And he insisted a second referendum would be “far better” than the deal on the table from the Tory leader.
A five-day Commons debate on Mrs Mays Brexit deal is set to begin next week before a “meaningful vote” on December 11.
Mr Starmer told Sky News Sophy Ridge On Sunday today: “It seems to me that if the Prime Minister has lost a vote of that sort of significance then there has to be a question of confidence in the Government.
"I think it's inevitable that we will seek to move that – obviously it will depend on what actually happens in nine days, it will depend on what the response is.”
ANXIOUS: Theresa May faces a no confidence motion from Labour if she loses the Commons vote (Pic: GETTY)
“If she's lost a vote of this significance after two years of negotiation, then it is right that there should be a general election."”
Mr Starmer added: “But if she's lost a vote of this significance after two years of negotiation, then it is right that there should be a general election."
It comes as Mrs May was warned she is on course for a “historic constitutional row” unless the Government releases its full legal advice on the Brexit deal.
Furious MPs across parliament blasted ministers after they said they would only release a "full reasoned political statement" on the legal position.
WARNING: Keir Starmer says Labour is ready to launch a no confidence vote (Pic: GETTY) Related Articles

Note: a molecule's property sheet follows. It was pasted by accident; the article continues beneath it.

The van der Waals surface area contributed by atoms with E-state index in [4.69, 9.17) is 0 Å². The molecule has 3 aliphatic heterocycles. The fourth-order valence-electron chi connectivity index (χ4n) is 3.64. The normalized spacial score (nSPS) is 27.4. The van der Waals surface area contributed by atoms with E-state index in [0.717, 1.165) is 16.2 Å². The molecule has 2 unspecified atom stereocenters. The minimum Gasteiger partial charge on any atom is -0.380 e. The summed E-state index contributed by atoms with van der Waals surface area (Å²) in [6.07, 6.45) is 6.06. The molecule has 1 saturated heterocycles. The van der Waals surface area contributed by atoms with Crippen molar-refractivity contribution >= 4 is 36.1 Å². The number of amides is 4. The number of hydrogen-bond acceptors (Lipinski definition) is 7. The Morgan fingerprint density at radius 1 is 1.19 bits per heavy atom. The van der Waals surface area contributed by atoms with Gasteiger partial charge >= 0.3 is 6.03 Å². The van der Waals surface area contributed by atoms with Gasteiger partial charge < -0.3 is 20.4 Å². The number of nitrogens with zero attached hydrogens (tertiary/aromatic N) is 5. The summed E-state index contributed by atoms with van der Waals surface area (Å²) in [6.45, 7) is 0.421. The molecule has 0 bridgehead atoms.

Writing in todays Sunday Telegraph, Mr Starmer insisted it was essential MPs knew the “full legal implications” before the crucial vote.
"If the full legal advice is not forthcoming, we will have no alternative but to start proceedings for contempt of Parliament – and we will work with all parties to take this forward," he said.
"If ministers stubbornly refuse to obey the order of MPs then they risk triggering a historic constitutional row.
"Although I accept the long-standing convention that Cabinet legal advice should be kept confidential, it's well-established that in exceptional circumstances that convention does not apply. And these are exceptional circumstances."
Under Commons rules, if it is ruled that a contempt had occurred the most severe punishment is expulsion from the House.
Although that is unlikely, any finding against the Government would be potentially highly damaging for Mrs May at a time when she is at her most vulnerable politically.</span>
SMILING: But will Theresa May be happy after the crunch vote on December 11? (Pic: GETTY)
CHALLENGING: Michael Gove believes the alternatives to Mrs May's deal are no deal or no Brexit (Pic: GETTY )
Conservative Party chairman Brandon Lewis insisted the Prime Minister's deal is the "only option", telling the same programme: "Plan B is plan A – it's to get this deal agreed."
And Environment Secretary Michael Gove insisted the government can win the vote on December 11 – but he acknowledged it would be “challenging”.
"I believe that we can win the argument and win the vote. I know it is challenging," he said.
“I reflected long and hard about this deal but I concluded, like lots of people, that while it is imperfect it is the right thing to do.
"One of the things that I hope people will have the chance to do over the next nine days is to recognise that we should not make the perfect the enemy of the good.
"We have got to recognise that if we don't vote for this, the alternatives are no deal or no Brexit."